San Diego Library and King Tut Exhibit

A first visit to the central library and the King Tut Exhibit in Balboa Park

Event Report 20150318

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The Experience

It was Kathleen's birthday and the Jones family was on-site to visit, so Kathleen wanted to see the King Tut exhibit at Balboa Park.  Mom Jones wanted to see the San Diego Library, so we decided to do both.

The photos below are what we saw.

This photo was taken in 2012 on a separate adventure.  The exterior of the library was still under construction as can be seen by the scaffolding.

Because we parked in the structure underneath the building, I did not get a shot of the outside of the library after construction.  But, the foyer was very large and impressive.  Note the huge concrete columns.

The facility has 9 large floors, this being part of the first floor.  The book stacks were, well, stacks.

The underside of the framework as seen from a 9th story balcony.

The balcony provided a nice view to the south toward the Coronado bridge.

The supports for the framework were quite beefy.

The 8th floor reading room was visible from the balcony.

The balcony also had some "sculptures".

At the San Diego Library, this is called "art".  At the Caid shop, this is called "scrap".

A restricted portion of the 9th floor had a commanding view of Petco Park.

The balcony also had a nice seating area.

Back in the lobby foyer, the scope of the concrete work becomes apparent.

When we finished at the library, we headed to Balboa Park to see the King Tut exhibit at the Natural History Museum.  The approach to the Prado had a nice view of the spring flowers.

The fountain outside the museum was actually flowing.  I am guessing that with the drought, they will be forced to turn it off.

The entryway into the Nat has a nice dinosaur replica, complete with skin.

The mammoth skeleton was accompanied by a nice artist's rendition of what the ancient terrain must have looked like.

On the ground floor was a skeleton of an Allosaurus Fragilis, but the size of the animal suggests that it was many things, but fragile was not one of them.

The main gallery had a whale suspended over the first floor.

We finally got to the Tut exhibit and found out that camera flashes were not permitted.  I brought a flash for my new Sony A7M2, but expected that I would not be able to use it (hope springs eternal....).  So, in anticipation of going with available light, I brought a manual focus Voightlander 35mm f/1.2 lens.  The available lighting gave an odd color cast to things that I was unable to reverse, but tint notwithstanding, the camera did well.  This statue shows the young king Tutankhamun sometime around the time of his death and is reputed to be life-size.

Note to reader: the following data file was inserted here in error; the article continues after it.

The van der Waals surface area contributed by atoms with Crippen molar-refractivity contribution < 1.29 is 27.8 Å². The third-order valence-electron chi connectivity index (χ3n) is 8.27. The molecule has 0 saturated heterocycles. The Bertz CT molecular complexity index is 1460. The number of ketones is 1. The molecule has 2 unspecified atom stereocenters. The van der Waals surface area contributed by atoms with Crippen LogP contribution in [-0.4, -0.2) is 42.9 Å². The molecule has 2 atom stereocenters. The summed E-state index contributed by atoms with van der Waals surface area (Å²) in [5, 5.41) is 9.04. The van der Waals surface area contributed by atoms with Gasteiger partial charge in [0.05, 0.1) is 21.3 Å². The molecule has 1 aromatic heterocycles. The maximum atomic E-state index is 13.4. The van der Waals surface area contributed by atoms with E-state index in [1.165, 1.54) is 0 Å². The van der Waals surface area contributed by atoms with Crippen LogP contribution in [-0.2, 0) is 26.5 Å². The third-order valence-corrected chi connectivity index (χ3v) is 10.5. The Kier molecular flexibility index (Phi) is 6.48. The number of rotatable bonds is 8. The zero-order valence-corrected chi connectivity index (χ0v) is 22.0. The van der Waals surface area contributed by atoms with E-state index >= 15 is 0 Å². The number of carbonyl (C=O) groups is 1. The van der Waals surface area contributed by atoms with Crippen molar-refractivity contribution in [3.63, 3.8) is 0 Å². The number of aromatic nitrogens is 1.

The Tut exhibit is very impressive despite the objects being replicas (the original solid gold artifacts are in the Cairo Museum).  This was the outermost of 3 gold coffins.

This coffin was found inside the coffin above and is gold inlaid with precious stones.

The inner gold coffin was very ornate and covered with symbology.

Inside the innermost coffin was another gold mask covering the wrapped body of Tut.

A replica of the inner mask with stone inlays.

The burial chamber contained many elegant artifacts carved out of stone.

This cabinet held the canopic jars that held the embalmed internal organs of the king.

More interesting funerary objects.

The king's solid gold throne.

A side view of the throne.

The tomb contained many gold statues.

A golden shield inlaid with ebony.

Some of the statuary was very intricate and detailed.  Notice the expression on the woman in the background.

A golden chariot that was to transport the king to the afterlife.

A golden shield inlaid with ebony.

The amount of time, money and effort that was lavished on the dead in ancient Egypt boggles the mind.  It clearly points to a society that was sufficiently rich in resources to allow slack time for the development of arts and the science of embalming.  Very impressive.  Some day, political situation allowing, it would be nice to visit Egypt.  Meanwhile, we'll watch them fight among themselves.

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